Yogurt and kombucha still dominate the fermented food and beverage market. Yogurt is 81% of the market; if yogurt is removed, kombucha is 51% of the remainder.. Both have experienced slowdowns in sales from their peaks. Kombucha sales have slowed recently, as grab-n-go opportunities have shrunk during the pandemic.
Yogurt giant brands Chobani, Yoplait and Dannon still dominate the category, as do GT Kombucha, Health-Ade and Kevita reign for kombucha.
Spencer notes the 4% growth rate of fermented products overall would be higher without yogurt. It’s a large category that — despite an uptick in 2020 during the pandemic – has been fairly flat in recent years. Core (traditional) yogurt has been growing at a 1.6% rate; Greek yogurt, at about twice that pace. Those two segments account for roughly 80% of the category.
“This is an opportunity for disruption for emerging brands,” Spencer says. “We’re already seeing some of the legacy segments start to get disrupted by new innovation, so I’m excited to see the evolution of that innovation and where that goes and kind of what opportunities peek out of that.”
“Overall, we’re seeing historically small segments gaining traction in the marketplace,” Spencer adds. “The pandemic has brought a renewed consumer focus on the fermented space.”
Though fermented products have an added healthy benefit, customers are looking for delicious flavor first.
“In these fermented categories we covered today, taste first is always really important. I think people are going to these categories for different taste experiences,” Spencer says. “If you can level up with a functional benefit, that’s fantastic, but we have to balance the taste first. If it’s highly functional but doesn’t taste good, it just doesn’t have the same success.”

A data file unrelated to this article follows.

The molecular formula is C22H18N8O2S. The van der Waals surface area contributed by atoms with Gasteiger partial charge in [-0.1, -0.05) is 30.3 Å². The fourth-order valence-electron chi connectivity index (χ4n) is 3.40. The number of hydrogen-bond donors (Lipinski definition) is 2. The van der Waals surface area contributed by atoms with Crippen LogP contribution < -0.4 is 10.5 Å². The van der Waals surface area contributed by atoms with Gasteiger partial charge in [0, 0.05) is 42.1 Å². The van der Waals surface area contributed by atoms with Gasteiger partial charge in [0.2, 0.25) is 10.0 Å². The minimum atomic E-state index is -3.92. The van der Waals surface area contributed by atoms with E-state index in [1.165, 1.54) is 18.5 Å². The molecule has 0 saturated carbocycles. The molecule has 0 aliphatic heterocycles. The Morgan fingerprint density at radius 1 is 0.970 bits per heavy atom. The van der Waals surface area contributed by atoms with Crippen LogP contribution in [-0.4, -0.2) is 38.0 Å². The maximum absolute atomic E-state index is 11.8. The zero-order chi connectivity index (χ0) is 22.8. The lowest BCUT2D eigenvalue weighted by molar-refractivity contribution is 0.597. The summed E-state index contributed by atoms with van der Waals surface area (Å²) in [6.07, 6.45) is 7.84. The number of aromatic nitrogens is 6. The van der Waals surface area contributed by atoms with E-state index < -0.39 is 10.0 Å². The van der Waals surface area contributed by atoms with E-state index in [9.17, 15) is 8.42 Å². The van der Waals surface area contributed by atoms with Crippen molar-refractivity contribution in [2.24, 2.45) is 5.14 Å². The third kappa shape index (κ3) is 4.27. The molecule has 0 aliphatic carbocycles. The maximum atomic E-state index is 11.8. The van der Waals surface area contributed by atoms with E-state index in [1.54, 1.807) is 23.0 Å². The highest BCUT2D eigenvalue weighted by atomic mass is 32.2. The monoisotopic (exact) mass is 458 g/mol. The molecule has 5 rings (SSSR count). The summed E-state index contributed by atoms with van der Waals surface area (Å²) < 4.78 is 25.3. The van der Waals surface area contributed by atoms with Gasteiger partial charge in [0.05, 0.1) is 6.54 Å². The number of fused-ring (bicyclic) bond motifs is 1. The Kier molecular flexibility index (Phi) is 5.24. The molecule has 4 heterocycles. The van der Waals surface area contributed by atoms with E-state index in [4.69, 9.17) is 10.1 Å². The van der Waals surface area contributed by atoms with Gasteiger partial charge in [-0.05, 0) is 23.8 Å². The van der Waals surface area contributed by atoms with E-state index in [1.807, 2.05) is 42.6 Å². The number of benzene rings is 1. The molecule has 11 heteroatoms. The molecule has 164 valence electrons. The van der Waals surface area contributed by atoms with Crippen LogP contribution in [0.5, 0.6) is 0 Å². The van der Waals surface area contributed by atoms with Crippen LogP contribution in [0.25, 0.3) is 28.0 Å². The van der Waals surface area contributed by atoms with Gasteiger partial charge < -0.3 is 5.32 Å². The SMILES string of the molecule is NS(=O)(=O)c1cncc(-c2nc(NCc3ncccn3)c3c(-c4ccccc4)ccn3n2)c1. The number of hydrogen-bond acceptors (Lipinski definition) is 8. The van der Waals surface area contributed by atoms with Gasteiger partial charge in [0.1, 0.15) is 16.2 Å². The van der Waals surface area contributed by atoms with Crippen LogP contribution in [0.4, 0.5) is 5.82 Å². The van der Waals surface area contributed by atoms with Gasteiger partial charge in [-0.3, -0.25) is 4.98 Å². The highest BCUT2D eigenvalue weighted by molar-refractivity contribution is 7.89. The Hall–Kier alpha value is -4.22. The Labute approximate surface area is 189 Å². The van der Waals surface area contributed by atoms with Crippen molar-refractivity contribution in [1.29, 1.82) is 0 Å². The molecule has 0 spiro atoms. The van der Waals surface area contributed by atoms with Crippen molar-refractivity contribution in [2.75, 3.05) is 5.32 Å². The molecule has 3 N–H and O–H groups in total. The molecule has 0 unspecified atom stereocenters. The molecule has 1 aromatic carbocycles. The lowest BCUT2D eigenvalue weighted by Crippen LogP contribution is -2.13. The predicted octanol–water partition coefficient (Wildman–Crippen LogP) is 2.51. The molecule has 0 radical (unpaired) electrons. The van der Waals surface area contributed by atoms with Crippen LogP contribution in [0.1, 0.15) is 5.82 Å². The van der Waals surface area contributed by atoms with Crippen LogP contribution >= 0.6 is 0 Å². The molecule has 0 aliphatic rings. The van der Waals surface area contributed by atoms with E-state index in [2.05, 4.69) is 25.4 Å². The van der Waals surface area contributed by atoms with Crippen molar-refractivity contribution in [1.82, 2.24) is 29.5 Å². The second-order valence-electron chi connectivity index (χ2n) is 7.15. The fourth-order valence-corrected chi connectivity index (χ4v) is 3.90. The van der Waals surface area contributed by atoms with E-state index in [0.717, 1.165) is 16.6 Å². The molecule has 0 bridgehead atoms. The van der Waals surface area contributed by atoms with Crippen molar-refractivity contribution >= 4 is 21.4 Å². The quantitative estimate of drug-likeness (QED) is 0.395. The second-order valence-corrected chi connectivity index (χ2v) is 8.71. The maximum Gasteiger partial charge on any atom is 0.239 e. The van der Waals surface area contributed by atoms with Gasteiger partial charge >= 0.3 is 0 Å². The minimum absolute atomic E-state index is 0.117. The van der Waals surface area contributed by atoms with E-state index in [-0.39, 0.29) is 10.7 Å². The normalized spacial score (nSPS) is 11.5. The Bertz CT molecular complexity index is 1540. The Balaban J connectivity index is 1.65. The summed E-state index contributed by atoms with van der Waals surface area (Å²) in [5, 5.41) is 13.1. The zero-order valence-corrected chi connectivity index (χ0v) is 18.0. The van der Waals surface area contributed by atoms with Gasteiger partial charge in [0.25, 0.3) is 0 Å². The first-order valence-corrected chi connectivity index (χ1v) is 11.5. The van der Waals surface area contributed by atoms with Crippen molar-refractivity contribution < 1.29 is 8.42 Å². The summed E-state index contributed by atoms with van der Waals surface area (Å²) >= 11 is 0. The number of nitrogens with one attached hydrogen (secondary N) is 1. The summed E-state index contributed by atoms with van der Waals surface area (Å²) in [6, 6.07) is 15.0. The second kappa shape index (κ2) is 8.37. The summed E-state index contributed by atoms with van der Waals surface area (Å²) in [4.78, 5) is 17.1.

In wine making, the grape is the critical element. The majority of the wine’s characteristics come from the grape. “But for sake making, it’s a little bit different. It’s more about technique, about people controlling the process,” says Yoshihiro Sako of Den Sake Brewery in California. Sako was featured in the Los Angeles Times Rice does not include natural sugars like grapes, so a sake brewer must add koji (a specialized fungus) to convert the rice’s starch into glucose, which then gets fermented into alcohol. Sako says weather conditions, too, can affect the flavor. His latest batches — made after the recent California rains — taste different than batches made during the change. Sako says it’s a way sake “expresses the locality.”
Read more (Los Angeles Times)
Sake is sliding from the sushi bar to the dinner table. The Japanese sake industry is exporting more of the popular rice wine to America than ever before. More sake brands are putting English descriptions on their labels, which has surged sales growth. Kristin Breshears, a Certified Sake Professional and distributor for Vine Connections, says most Americans drink sake hot, served in a small ceramic cup along with sushi or dropped in a beer. Breshears, though, says sake is “a really beautiful beverage that should be served chilled and hopefully out of a wine glass so you can smell the aromas.”
Read more (New Orleans Gambit)
As sake becomes mainstream, more restaurants are hiring sake sommeliers. These sommeliers – who help pair the best sake with a meal – are educating diners about the fermented rice wine beverage. There’s a misconception that sake can only be served with Japanese food, but the wine and sake director of Zuma operations in the U.S. says: “Sake is becoming more than just a beverage for Japanese cuisine and we, as sake sommeliers, are looking to have sake displayed in all aspects of restaurant culture.”
Read more (Forbes)